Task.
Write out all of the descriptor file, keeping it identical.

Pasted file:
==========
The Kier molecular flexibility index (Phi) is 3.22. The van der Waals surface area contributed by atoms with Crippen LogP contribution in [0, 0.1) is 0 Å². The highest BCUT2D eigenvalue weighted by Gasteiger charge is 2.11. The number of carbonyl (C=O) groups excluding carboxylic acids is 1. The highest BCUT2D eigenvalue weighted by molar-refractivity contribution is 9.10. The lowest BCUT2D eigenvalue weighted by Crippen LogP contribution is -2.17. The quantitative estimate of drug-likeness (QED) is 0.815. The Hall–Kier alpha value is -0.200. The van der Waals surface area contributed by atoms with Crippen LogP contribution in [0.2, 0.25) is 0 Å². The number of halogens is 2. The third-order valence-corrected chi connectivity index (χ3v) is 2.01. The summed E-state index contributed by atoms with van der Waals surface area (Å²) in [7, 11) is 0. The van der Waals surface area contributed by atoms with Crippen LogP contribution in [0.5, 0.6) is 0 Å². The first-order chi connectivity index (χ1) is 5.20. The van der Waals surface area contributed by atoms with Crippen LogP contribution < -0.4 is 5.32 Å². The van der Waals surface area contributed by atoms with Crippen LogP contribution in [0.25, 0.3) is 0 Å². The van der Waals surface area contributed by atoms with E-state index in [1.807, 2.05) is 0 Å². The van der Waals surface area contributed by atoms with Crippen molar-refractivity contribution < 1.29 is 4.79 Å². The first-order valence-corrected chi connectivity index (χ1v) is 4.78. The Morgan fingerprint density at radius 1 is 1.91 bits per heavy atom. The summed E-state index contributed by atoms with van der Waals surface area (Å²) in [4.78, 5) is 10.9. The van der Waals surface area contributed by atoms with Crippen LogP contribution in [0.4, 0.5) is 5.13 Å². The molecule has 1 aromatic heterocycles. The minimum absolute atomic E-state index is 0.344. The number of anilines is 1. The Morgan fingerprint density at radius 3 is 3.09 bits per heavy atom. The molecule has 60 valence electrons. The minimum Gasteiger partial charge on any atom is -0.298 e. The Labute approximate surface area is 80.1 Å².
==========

The Kier molecular flexibility index (Phi) is 3.22. The van der Waals surface area contributed by atoms with Crippen LogP contribution in [0, 0.1) is 0 Å². The highest BCUT2D eigenvalue weighted by Gasteiger charge is 2.11. The number of carbonyl (C=O) groups excluding carboxylic acids is 1. The highest BCUT2D eigenvalue weighted by molar-refractivity contribution is 9.10. The lowest BCUT2D eigenvalue weighted by Crippen LogP contribution is -2.17. The quantitative estimate of drug-likeness (QED) is 0.815. The Hall–Kier alpha value is -0.200. The van der Waals surface area contributed by atoms with Crippen LogP contribution in [0.2, 0.25) is 0 Å². The number of halogens is 2. The third-order valence-corrected chi connectivity index (χ3v) is 2.01. The summed E-state index contributed by atoms with van der Waals surface area (Å²) in [7, 11) is 0. The van der Waals surface area contributed by atoms with Crippen LogP contribution in [0.5, 0.6) is 0 Å². The first-order chi connectivity index (χ1) is 5.20. The van der Waals surface area contributed by atoms with Crippen LogP contribution < -0.4 is 5.32 Å². The van der Waals surface area contributed by atoms with Crippen LogP contribution in [0.25, 0.3) is 0 Å². The van der Waals surface area contributed by atoms with E-state index in [1.807, 2.05) is 0 Å². The van der Waals surface area contributed by atoms with Crippen molar-refractivity contribution < 1.29 is 4.79 Å². The first-order valence-corrected chi connectivity index (χ1v) is 4.78. The Morgan fingerprint density at radius 1 is 1.91 bits per heavy atom. The summed E-state index contributed by atoms with van der Waals surface area (Å²) in [4.78, 5) is 10.9. The van der Waals surface area contributed by atoms with Crippen LogP contribution in [0.4, 0.5) is 5.13 Å². The molecule has 1 aromatic heterocycles. The minimum absolute atomic E-state index is 0.344. The number of anilines is 1. The Morgan fingerprint density at radius 3 is 3.09 bits per heavy atom. The molecule has 60 valence electrons. The minimum Gasteiger partial charge on any atom is -0.298 e. The Labute approximate surface area is 80.1 Å².